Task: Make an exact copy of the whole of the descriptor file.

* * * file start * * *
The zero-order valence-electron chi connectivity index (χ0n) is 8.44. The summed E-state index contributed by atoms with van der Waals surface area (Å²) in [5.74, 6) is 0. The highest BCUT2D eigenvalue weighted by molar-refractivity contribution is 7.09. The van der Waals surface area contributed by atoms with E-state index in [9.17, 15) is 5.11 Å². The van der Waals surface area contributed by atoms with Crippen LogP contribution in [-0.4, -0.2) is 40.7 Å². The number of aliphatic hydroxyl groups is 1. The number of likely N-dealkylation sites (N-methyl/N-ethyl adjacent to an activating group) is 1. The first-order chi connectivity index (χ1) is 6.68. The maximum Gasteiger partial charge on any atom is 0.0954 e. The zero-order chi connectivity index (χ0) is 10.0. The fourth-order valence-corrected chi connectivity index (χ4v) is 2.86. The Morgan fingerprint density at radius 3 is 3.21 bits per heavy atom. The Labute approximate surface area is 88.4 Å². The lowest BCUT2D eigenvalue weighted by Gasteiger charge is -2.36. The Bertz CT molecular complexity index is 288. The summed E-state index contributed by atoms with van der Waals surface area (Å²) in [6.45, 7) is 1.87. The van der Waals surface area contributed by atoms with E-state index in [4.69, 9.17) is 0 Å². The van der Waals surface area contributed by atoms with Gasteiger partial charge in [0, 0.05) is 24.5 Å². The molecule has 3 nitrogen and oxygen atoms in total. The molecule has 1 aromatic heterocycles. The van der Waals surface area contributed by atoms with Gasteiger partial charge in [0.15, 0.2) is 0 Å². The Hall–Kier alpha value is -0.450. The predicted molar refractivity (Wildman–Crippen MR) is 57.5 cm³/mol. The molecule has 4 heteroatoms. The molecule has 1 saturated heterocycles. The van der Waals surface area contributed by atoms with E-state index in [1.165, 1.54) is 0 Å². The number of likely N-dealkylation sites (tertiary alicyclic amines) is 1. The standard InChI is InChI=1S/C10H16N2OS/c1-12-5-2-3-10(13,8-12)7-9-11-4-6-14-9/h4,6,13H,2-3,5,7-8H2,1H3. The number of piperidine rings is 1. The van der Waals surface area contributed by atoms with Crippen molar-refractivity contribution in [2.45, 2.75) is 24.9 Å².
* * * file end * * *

The zero-order valence-electron chi connectivity index (χ0n) is 8.44. The summed E-state index contributed by atoms with van der Waals surface area (Å²) in [5.74, 6) is 0. The highest BCUT2D eigenvalue weighted by molar-refractivity contribution is 7.09. The van der Waals surface area contributed by atoms with E-state index in [9.17, 15) is 5.11 Å². The van der Waals surface area contributed by atoms with Crippen LogP contribution in [-0.4, -0.2) is 40.7 Å². The number of aliphatic hydroxyl groups is 1. The number of likely N-dealkylation sites (N-methyl/N-ethyl adjacent to an activating group) is 1. The first-order chi connectivity index (χ1) is 6.68. The maximum Gasteiger partial charge on any atom is 0.0954 e. The zero-order chi connectivity index (χ0) is 10.0. The fourth-order valence-corrected chi connectivity index (χ4v) is 2.86. The Morgan fingerprint density at radius 3 is 3.21 bits per heavy atom. The Labute approximate surface area is 88.4 Å². The lowest BCUT2D eigenvalue weighted by Gasteiger charge is -2.36. The Bertz CT molecular complexity index is 288. The summed E-state index contributed by atoms with van der Waals surface area (Å²) in [6.45, 7) is 1.87. The van der Waals surface area contributed by atoms with E-state index in [4.69, 9.17) is 0 Å². The van der Waals surface area contributed by atoms with Gasteiger partial charge in [0, 0.05) is 24.5 Å². The molecule has 3 nitrogen and oxygen atoms in total. The molecule has 1 aromatic heterocycles. The van der Waals surface area contributed by atoms with Gasteiger partial charge in [0.15, 0.2) is 0 Å². The Hall–Kier alpha value is -0.450. The predicted molar refractivity (Wildman–Crippen MR) is 57.5 cm³/mol. The molecule has 4 heteroatoms. The molecule has 1 saturated heterocycles. The van der Waals surface area contributed by atoms with E-state index in [1.165, 1.54) is 0 Å². The number of likely N-dealkylation sites (tertiary alicyclic amines) is 1. The standard InChI is InChI=1S/C10H16N2OS/c1-12-5-2-3-10(13,8-12)7-9-11-4-6-14-9/h4,6,13H,2-3,5,7-8H2,1H3. The number of piperidine rings is 1. The van der Waals surface area contributed by atoms with Crippen molar-refractivity contribution in [2.45, 2.75) is 24.9 Å².